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Publication numberUS3207534 A
Publication typeGrant
Publication dateSep 21, 1965
Filing dateJan 24, 1963
Priority dateJan 24, 1963
Publication numberUS 3207534 A, US 3207534A, US-A-3207534, US3207534 A, US3207534A
InventorsKimbrell Sol B, Kimbrell Willard B
Original AssigneeK & E Ind Inc
Export CitationBiBTeX, EndNote, RefMan
External Links: USPTO, USPTO Assignment, Espacenet
Pipe connection
US 3207534 A
Abstract  available in
Images(1)
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Claims  available in
Description  (OCR text may contain errors)

P 21, 1965 w. B. KIMBRELL ETAL 3,207,534

PIPE CONNECTION Filed Jan. 24, 1963 /ZZa a6 00 //5 //3 as 4 A25 Wu/wa 5. mmb/v/ 50/ 5. ff/mbrefi INVENTORS ATTORNEY United States Patent 3,207,534 PIPE CONNECTION Willard B. Kimbrell, Wichita, and Sol B. Kimbrell, Great Bend, Kans., assignors to K & E Industries, Inc, Wichita, Kans., a corporation of Kansas Filed Jan. 24, 1963, Ser. No. 253,658

2 Claims. (Cl. 285-65) This invention pertains to pipes and pipe connectors. It is especially adapted for use with thin walled pipe.

It is not commercially practical to cut a thread on thin walled pipe whereby a threaded coupling could be used to connect two pipes, e.g., as in home water pipes. Likewise, it is not commercially practical to connect thin walled pipes by welding as is done in transmission line pipes of large size.

In considering what constitutes thin walled pipe one may refer to the gage number of the sheet metal from which the pipe is made, as set forth as pages 438, et seq., of Machinerys Handbook, 15th Edition, published by The Industrial Press. A pipe made of #14 gage sheet metal which has a wall thickness of 0.083 inch on the Birmingham or Stubs Iron Wire Gage would be a typical thin walled pipe. Cutting a thread on such a pipe would make it too weak, and welding such pipe without burning it would be diificult. It might be possible to cut a satisfactory thread on a #8 B. or S. gage pipe having a wall thickness of 0.165 inch if the sheet were of extra high quality as required for high pressure, but not on lower quality sheet used for low pressure pipe. Therefore #8 gage pipe may be considered as transitional between thin walled and thick walled pipe, and all higher gage numbers would be classified as thin walled.

The invention is applicable to pipe for both low pressure, e.g., below 600 p.s.i., and higher pressures. It is applicable to both ferrous (e.g., steel) and non-ferrous (e.g., aluminum) pipe.

The invention is applicable to both lined and unlined pipe and an embodiment illustrating application to rubberlined pipe will be described in addition to one for lined pipe.

According to the invention two thin walled pipes are connected by means of a threaded union. The union box has an inturned flange at one end which is fixedly secured between two external upsets on one pipe end both of which are spaced axially from the end face of the pipe. The union pin is a ring rotatably mounted on the other pipe end and axially slidable between two axially spaced external upsets on the other pipe end, one of which is at the extreme end of the pipe forming an enlarged end face. A solid rubber or other elastomer seal ring is disposed in the annulus between the union box and the pipe end on which the box is affixed, being snapped into position past the thread in the box. The box preferably has a tapered portion converging toward the flange end thereof so that when the rubber ring is pressed axially toward the flange end or bottom of the box the rubber ring is radially compressed to seal tightly against the pipe end. The box extends beyond the end of the pipe to which it is secured so the other pipe end can be inserted therein with its end face upset pushing axially against the rubber seal ring. In this position the union pin can be moved axially into the box and rotated to engage its screw thread with that of the box. A shoulder on the pin engages the mouth of the box to limit engagement thereof. In this position the pin will bear against the end face upset on one side thereof and the other side of the end face upset will bear against the rubber seal ring to press it into the annulus between box and pipe end.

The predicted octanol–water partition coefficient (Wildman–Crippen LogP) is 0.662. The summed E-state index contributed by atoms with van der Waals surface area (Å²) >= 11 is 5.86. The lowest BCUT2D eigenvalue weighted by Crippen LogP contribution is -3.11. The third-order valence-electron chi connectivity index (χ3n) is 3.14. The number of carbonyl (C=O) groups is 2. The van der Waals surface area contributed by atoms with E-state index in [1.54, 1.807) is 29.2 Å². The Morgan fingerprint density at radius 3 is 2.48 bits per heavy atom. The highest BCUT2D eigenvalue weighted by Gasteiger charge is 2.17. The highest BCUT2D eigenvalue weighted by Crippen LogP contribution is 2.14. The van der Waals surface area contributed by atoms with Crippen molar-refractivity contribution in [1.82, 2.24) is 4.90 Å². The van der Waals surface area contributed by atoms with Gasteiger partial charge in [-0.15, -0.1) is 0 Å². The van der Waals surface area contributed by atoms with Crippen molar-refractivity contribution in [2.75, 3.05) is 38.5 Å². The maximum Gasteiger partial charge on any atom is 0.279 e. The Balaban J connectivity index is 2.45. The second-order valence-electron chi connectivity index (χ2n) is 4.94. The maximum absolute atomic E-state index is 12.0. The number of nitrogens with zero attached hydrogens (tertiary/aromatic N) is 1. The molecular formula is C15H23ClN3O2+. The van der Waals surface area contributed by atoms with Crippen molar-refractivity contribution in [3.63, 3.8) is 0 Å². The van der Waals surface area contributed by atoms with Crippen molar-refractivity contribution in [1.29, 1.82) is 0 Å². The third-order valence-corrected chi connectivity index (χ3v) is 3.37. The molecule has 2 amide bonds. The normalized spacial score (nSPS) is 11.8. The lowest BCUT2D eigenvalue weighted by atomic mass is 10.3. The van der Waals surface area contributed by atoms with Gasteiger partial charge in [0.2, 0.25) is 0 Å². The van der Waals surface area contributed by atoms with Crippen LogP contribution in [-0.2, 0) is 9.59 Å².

Among the advantages of the invention are the strength of the connection (there being no cutting into the pipe ends), the excellent seal provided, the full opening 3,207,534 Patented Sept. 21, 1965 "ice through the connection, the shield of the seal ring against damage by cleaning tools, line fluid and other material passing through the pipe connection, the ability of the connection to be made up without rotating the pipe (which may be a problem with crooked pipe), the possibility of applying the holding wrench to the pipe rather than the union box during make up (because of their fixed relationship), the prevention of loss of the union parts which are both secured to the pipe ends by upsets and of the seal ring which is retained in the annulus between box and pipe end by the box threads, the protection of the pin by virtue of its being disposed entirely on the pipe without any portion extending beyond the pipe end, and the speed with which the connection can be made.